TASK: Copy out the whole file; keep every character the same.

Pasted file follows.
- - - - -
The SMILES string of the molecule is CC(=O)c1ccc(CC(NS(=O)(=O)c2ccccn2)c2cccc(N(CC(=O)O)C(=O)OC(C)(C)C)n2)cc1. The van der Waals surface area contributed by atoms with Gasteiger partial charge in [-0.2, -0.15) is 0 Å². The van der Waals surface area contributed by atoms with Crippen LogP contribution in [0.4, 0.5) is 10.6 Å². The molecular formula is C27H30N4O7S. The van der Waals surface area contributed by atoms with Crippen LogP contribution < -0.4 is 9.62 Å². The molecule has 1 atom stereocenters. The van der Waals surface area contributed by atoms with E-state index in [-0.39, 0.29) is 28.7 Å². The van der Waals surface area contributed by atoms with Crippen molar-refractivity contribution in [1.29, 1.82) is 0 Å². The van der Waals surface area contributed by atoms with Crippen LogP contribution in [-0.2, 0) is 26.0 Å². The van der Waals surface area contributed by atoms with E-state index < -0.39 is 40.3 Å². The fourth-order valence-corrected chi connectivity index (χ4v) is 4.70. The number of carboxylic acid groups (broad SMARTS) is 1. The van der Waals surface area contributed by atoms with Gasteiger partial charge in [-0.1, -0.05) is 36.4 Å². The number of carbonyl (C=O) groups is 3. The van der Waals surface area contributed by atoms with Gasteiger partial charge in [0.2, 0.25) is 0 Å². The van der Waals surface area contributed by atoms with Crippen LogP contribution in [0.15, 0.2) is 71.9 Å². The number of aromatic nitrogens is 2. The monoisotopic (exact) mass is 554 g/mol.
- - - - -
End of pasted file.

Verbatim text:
The SMILES string of the molecule is CC(=O)c1ccc(CC(NS(=O)(=O)c2ccccn2)c2cccc(N(CC(=O)O)C(=O)OC(C)(C)C)n2)cc1. The van der Waals surface area contributed by atoms with Gasteiger partial charge in [-0.2, -0.15) is 0 Å². The van der Waals surface area contributed by atoms with Crippen LogP contribution in [0.4, 0.5) is 10.6 Å². The molecular formula is C27H30N4O7S. The van der Waals surface area contributed by atoms with Crippen LogP contribution < -0.4 is 9.62 Å². The molecule has 1 atom stereocenters. The van der Waals surface area contributed by atoms with E-state index in [-0.39, 0.29) is 28.7 Å². The van der Waals surface area contributed by atoms with Crippen molar-refractivity contribution in [1.29, 1.82) is 0 Å². The van der Waals surface area contributed by atoms with Crippen LogP contribution in [-0.2, 0) is 26.0 Å². The van der Waals surface area contributed by atoms with E-state index < -0.39 is 40.3 Å². The fourth-order valence-corrected chi connectivity index (χ4v) is 4.70. The number of carboxylic acid groups (broad SMARTS) is 1. The van der Waals surface area contributed by atoms with Gasteiger partial charge in [-0.1, -0.05) is 36.4 Å². The number of carbonyl (C=O) groups is 3. The van der Waals surface area contributed by atoms with Gasteiger partial charge in [0.2, 0.25) is 0 Å². The van der Waals surface area contributed by atoms with Crippen LogP contribution in [0.15, 0.2) is 71.9 Å². The number of aromatic nitrogens is 2. The monoisotopic (exact) mass is 554 g/mol.